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Stony Brook U. awarded $180K in SUNY High Needs program

(MICHAEL PEDERSEN / THE STATESMAN)
Gov. Cuomo, above, announced $7 million would go toward SUNY’s programs for workforce development. (MICHAEL PEDERSEN / THE STATESMAN)

As part of the State University of New York High Needs Program, New York State Gov. Andrew Cuomo allocated $7 million in awards to support development of areas considered to be of high need in today’s workforce. Among 37 New York colleges and universities to receive funding, Stony Brook University was awarded $180,000 and shared $100,000 with SUNY Old Westbury and Farmingdale.

“SUNY’s High Needs program is just one way in which we honor our promises of economic and workforce development to New York State while educating and training our students in careers that will lead to their success after graduation,” SUNY Chancellor Nancy L. Zimpher said in a statement.  “Students who take advantage of these programs are the engineers, clean energy experts, healthcare technicians and business leaders of tomorrow, and we are proud to foster their development and training on campuses across the State.”

The High Needs Program includes the development of studies for careers with high growth rates as determined by the Department of Labor and Empire State Development.

“The High Needs Program provides funding to campuses to expand or develop professional programs that connect directly to occupations crucial to the economic vitality of New York,” Yacov Shamash, the vice president for Economic Development and the dean of the College of Engineering and Applied Sciences at Stony Brook University, said in an email.

According to the governor’s office, such careers currently include engineering, public health, information technology, clean energy, biomedical-biotechnical and business and finance.

“By focusing on developing a workforce in these particular fields, we are positioning the economy for significant growth and helping people thrive in vibrant evolving industries across the State,” Cuomo said in a statement.  “The job training programs we are funding today provide students with the skills they need to succeed in some of the most rapidly expanding parts of the private sector–which also helps New York businesses find the talent they need to grow.”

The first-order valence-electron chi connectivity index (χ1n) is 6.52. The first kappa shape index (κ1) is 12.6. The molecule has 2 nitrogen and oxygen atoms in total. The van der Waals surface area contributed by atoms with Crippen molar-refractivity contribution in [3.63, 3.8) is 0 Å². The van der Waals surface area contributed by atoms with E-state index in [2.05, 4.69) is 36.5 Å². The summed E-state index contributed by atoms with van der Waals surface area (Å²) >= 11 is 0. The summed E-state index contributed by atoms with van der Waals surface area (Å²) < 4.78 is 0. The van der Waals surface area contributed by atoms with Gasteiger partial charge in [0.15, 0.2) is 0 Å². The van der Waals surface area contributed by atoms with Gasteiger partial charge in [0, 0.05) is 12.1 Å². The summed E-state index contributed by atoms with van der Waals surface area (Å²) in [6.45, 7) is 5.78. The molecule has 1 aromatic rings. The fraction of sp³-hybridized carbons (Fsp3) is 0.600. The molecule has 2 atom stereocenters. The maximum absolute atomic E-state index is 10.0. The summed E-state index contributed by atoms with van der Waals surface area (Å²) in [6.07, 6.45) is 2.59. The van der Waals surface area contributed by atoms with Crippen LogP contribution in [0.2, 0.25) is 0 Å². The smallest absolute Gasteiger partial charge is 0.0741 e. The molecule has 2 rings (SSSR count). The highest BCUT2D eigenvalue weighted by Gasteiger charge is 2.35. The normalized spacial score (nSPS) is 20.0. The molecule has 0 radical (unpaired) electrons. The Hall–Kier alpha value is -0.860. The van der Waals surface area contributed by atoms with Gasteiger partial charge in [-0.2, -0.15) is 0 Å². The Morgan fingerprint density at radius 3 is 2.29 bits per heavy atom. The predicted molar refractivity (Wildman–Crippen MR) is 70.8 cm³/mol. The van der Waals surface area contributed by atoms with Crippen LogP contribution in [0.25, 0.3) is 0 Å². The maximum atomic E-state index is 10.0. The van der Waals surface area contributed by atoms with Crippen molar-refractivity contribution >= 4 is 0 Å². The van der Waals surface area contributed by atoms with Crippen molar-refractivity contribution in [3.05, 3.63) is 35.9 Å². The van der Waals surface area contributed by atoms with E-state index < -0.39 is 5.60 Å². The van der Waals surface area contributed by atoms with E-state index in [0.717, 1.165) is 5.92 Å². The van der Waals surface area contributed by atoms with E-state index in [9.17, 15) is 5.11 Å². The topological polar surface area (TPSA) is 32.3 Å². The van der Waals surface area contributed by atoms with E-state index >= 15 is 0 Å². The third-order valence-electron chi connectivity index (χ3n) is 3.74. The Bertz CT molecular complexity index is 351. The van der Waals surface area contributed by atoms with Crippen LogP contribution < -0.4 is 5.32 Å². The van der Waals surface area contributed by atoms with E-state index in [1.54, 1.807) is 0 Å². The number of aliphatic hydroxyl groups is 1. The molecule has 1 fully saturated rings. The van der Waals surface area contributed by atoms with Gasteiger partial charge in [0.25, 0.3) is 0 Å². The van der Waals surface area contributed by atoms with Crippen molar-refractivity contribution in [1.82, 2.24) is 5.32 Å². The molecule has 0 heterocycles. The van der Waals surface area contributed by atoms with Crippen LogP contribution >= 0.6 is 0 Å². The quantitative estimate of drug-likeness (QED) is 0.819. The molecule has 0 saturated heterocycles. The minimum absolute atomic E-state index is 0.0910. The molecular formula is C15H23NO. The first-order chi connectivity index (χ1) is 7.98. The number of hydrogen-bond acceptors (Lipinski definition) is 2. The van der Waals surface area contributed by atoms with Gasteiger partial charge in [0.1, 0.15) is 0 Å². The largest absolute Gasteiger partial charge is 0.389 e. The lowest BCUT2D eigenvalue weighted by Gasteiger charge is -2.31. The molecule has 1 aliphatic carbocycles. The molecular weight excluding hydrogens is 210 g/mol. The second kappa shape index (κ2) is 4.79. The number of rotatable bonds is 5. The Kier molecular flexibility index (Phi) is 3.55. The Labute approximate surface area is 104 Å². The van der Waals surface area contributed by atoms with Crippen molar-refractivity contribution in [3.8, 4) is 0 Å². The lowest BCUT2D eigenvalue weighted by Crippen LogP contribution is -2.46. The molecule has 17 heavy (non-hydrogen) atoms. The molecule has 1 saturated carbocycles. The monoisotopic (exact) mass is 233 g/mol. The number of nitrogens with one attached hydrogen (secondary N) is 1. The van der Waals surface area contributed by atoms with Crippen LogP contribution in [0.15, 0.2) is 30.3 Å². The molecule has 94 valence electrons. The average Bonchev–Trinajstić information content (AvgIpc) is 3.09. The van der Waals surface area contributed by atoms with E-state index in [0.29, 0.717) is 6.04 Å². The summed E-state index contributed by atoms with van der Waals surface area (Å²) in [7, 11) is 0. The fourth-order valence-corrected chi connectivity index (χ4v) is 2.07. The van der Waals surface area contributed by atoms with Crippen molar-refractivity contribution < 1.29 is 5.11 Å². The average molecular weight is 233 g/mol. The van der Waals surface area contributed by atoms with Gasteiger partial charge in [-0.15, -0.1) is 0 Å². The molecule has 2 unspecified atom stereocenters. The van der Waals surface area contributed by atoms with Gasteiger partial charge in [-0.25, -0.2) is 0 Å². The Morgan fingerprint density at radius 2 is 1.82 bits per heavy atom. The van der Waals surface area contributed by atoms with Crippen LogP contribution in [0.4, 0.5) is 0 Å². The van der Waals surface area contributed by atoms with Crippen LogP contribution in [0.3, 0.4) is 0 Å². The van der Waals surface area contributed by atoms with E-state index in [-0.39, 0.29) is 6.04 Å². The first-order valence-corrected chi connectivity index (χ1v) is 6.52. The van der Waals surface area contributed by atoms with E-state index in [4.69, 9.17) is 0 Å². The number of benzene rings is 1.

Of the funding awarded to Stony Brook, $90,000 will be used for the development of an advanced certificate in self-management of chronic diseases, and $90,000 will be used for online courses and “seamless transfer” from two-year Engineering Science Association colleges to full-time engineering programs, according to an SBU press release. The $100,000 awarded to Stony Brook, SUNY Old Westbury and Farmingdale will be used for joint campus training and the development of high-needs courses in accounting and finance. 

“This program will allow Accounting and Finance faculty members from Old Westbury, together with such faculty from Stony Brook and Farmingdale, to obtain enhanced training on how to develop online and hybrid courses at both the graduate and undergraduate levels,”  Anthony Barbera, the dean of the School of Business and assistant vice president for academic affairs at SUNY Old Westbury, said.

“This grant is just the beginning of what we hope will be more extensive curricular cooperation amongst the Business programs at Old Westbury, Stony Brook and Farmingdale,” Barbera said. “Rather than looking at each other as competitors we see ourselves as cooperating units in a larger entity, namely SUNY.”

All SUNY campuses were eligible to apply for funding, however priority was given to campuses that offer online courses through Open SUNY, a web-based collaborative learning center where students are able to obtain a degree while having access to all 64 of the state’s SUNY campuses. Through Open SUNY, Stony Brook University currently offers a bachelor’s degree program in electrical engineering.

According to Shamash, “the resources provided by the High Needs Program are aimed at increasing engineering enrollments and graduating hundreds and thousands more engineers every year to feed the engineering workforce pipeline in the State.”

Specifically, the program helped fund the new undergraduate degree in civil engineering, which focuses on the infrastructure of various transportation systems.

The awards will also support the development of programs targeted at supporting and building sustainable energy technologies.

“It will significantly enlarge opportunities for professional engineering education for New Yorkers and residents of any state, and thereby strengthen the technical workforce in New York and across the country,” Shamash said.

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